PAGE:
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Elementary

Standards-Based Reporting: 5K-6th grade

A standards-based progress report lists the most essential skills students should learn in each subject at a particular grade level. Instead of overall letter grades, students receive marks that demonstrate how well they have mastered a particular essential standard.

The marks will show whether the student is at a 1-Beginning; 2-Developing; or 3-Proficient level for each standard.

2023-24 Revisions

  • Reduced the number of standards that we are reporting out to families
  • Simplified the language for improved clarity for families around the standards
  • Updated our scoring guide to reflect current research around teaching and learning
  • Added a section for band, strings, health, and TAG to the progress report

Understanding the Proficiency Reporting Key
The progress report has been updated to reflect current research and best practices around teaching and learning, as well as clearer and easier to understand language for our families. 

  • You will notice that we have shifted from the previous 4 academic performance levels to a 3 point scale. Eliminating the confusion between a 3 or 4 is one way AASD teachers are improving the consistency of our home-school communication and scoring practices.
  • You will also notice that we have shifted our language from ‘Competent’ to ‘Proficient’ as we more accurately reflect students' progress towards meeting end of year grade level standards.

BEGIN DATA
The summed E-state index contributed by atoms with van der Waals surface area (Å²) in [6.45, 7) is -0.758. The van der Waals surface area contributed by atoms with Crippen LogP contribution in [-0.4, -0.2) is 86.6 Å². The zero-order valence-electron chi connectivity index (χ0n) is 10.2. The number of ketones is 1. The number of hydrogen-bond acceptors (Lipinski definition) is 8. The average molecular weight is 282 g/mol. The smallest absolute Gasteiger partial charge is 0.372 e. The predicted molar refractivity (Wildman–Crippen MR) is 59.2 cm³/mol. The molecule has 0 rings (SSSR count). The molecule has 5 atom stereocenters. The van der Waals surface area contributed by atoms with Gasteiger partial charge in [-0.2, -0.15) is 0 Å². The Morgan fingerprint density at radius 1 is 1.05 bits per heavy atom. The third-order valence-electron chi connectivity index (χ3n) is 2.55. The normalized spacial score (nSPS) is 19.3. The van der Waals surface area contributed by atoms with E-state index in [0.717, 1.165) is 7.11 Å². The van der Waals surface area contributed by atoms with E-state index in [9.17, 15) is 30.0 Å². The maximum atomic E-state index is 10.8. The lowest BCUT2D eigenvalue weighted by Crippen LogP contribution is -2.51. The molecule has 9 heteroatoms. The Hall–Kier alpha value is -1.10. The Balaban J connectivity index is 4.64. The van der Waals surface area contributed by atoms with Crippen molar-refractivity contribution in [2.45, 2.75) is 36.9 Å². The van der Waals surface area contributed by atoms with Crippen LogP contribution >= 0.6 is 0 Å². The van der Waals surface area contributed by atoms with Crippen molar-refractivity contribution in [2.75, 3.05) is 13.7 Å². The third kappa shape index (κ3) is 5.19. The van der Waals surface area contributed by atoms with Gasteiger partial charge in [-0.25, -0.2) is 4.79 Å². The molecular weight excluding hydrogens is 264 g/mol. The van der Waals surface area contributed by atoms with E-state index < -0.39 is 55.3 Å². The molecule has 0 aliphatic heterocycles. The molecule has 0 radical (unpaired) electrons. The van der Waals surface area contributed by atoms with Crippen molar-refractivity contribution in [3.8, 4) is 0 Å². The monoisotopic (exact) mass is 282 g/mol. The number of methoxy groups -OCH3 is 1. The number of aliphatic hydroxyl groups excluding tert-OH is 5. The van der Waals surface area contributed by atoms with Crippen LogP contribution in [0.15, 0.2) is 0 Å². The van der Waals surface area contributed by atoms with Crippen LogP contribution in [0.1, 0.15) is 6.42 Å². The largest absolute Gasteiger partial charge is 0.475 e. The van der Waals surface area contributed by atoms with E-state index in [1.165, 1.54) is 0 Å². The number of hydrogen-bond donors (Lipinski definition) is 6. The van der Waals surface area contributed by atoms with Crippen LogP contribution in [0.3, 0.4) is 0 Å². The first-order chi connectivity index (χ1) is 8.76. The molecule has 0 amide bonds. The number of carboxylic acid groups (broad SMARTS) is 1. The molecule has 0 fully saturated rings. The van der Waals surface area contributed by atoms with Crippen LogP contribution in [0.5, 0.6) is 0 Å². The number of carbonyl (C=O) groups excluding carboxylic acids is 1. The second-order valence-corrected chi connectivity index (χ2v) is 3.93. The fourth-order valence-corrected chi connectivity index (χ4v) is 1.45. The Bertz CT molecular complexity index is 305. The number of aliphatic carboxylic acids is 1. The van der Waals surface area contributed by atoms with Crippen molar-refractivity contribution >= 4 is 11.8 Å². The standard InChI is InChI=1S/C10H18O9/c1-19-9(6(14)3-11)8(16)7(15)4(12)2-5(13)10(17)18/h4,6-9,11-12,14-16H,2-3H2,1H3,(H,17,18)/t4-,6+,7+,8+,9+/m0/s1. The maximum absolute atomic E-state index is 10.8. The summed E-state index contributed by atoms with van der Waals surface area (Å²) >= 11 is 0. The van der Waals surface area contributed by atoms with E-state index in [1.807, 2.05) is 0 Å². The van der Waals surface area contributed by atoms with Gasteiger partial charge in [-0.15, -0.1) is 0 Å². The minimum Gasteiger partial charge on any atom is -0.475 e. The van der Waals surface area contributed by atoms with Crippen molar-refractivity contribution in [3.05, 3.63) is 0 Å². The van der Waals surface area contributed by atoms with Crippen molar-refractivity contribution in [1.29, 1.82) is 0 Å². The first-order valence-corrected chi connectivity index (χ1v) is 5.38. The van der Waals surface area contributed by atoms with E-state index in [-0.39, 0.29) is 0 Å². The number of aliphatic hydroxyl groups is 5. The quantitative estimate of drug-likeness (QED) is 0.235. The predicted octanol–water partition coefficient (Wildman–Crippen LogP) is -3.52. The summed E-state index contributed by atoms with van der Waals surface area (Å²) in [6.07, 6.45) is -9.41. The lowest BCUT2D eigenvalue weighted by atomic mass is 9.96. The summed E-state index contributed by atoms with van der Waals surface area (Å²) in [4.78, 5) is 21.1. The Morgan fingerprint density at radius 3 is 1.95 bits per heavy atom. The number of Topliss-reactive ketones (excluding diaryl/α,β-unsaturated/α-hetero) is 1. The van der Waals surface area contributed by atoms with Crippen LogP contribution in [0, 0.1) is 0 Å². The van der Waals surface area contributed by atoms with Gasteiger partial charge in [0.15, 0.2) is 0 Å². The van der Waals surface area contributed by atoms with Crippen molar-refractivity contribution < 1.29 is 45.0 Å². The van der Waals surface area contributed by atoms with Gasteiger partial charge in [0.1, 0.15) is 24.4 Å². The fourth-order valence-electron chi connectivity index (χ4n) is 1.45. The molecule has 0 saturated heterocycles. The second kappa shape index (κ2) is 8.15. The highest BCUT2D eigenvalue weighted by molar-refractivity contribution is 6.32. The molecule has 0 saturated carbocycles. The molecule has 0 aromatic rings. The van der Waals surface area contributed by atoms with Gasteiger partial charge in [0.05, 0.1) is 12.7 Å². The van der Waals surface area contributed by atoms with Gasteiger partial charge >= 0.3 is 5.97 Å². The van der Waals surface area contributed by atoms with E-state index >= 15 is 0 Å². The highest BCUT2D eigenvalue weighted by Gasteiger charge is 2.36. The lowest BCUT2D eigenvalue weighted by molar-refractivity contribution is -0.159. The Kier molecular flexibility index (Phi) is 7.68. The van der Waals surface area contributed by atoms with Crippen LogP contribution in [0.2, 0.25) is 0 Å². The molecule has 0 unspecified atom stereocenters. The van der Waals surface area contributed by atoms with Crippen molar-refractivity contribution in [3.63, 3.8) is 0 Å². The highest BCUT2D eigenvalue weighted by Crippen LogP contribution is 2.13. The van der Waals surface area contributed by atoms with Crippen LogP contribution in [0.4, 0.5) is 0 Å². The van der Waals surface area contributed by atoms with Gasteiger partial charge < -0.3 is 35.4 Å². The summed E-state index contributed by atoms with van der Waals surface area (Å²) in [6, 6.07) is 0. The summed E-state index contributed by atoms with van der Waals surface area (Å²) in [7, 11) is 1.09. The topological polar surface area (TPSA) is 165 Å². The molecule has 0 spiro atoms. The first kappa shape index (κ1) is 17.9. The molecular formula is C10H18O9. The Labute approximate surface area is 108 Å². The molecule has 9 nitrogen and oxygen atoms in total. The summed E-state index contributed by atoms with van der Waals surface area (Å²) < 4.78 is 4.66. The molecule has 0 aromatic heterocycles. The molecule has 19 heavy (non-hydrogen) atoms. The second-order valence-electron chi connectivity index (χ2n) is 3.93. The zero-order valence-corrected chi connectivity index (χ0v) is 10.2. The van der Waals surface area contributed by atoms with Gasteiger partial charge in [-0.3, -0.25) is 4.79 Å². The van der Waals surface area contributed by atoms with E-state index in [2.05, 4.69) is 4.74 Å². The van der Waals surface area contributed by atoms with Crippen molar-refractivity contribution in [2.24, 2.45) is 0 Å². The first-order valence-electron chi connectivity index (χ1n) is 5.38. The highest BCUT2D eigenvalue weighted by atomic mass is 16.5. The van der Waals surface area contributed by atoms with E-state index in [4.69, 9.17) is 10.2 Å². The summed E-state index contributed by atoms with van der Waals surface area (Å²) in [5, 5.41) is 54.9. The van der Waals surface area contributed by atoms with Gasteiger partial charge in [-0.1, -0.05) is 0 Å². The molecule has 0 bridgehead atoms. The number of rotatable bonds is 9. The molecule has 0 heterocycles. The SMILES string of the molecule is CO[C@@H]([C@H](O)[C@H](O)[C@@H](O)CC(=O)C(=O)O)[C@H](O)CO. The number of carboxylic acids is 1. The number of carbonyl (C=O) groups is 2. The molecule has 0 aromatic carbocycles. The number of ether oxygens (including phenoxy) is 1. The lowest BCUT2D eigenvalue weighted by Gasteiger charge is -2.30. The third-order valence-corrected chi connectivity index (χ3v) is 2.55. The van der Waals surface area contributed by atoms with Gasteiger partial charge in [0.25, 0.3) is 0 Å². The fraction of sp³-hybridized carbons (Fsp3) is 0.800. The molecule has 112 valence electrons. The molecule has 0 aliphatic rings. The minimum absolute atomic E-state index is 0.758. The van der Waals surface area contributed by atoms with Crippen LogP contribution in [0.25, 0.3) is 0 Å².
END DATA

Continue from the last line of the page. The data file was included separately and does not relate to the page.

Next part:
Proficient (3) Developing (2) Beginning (1)
The student is able to apply the expectations of the grade level standard independently and consistently. The student has a basic understanding of the essential grade-level standard but needs teacher support to apply it. The student is not yet able to demonstrate an understanding of the specific essential grade-level standards.

The standards for the various content areas are very similar across grade levels since the district curriculum is aligned from grade to grade. These standards reflect what students are expected to demonstrate at each grade level. The progress report is designed to tell you where your child is at in the year-long journey. 

If your child receives a NI (Not Introduced), that marking indicates that the standards have not been formally taught or assessed during the reporting period.

Career and Life Skills: Learning How to Learn
Learning habits play an important role in a student’s success. We believe that communicating with you on effort and behavior is important. Students will get separate marks for effort and work habits, even though these characteristics aren't included in the assessment of the student's academic skills.

If I have a question about my child’s progress report, whom should I ask?
Your child’s teacher is your first point of contact and your school principal is another resource for you.

Why does the Appleton Area School District use a Standards-Based Progress Report?
While letter grades seem "understandable" to families, they give:

  • only limited information about what the students have learned or can do
  • are dependent on teacher and family interpretation
  • focus only on surface knowledge rather than understanding and application.

A standards-based approach allows teachers to use information from a variety of assessments to evaluate student learning. The information, when shared with families, gives a more detailed picture of what a child can do.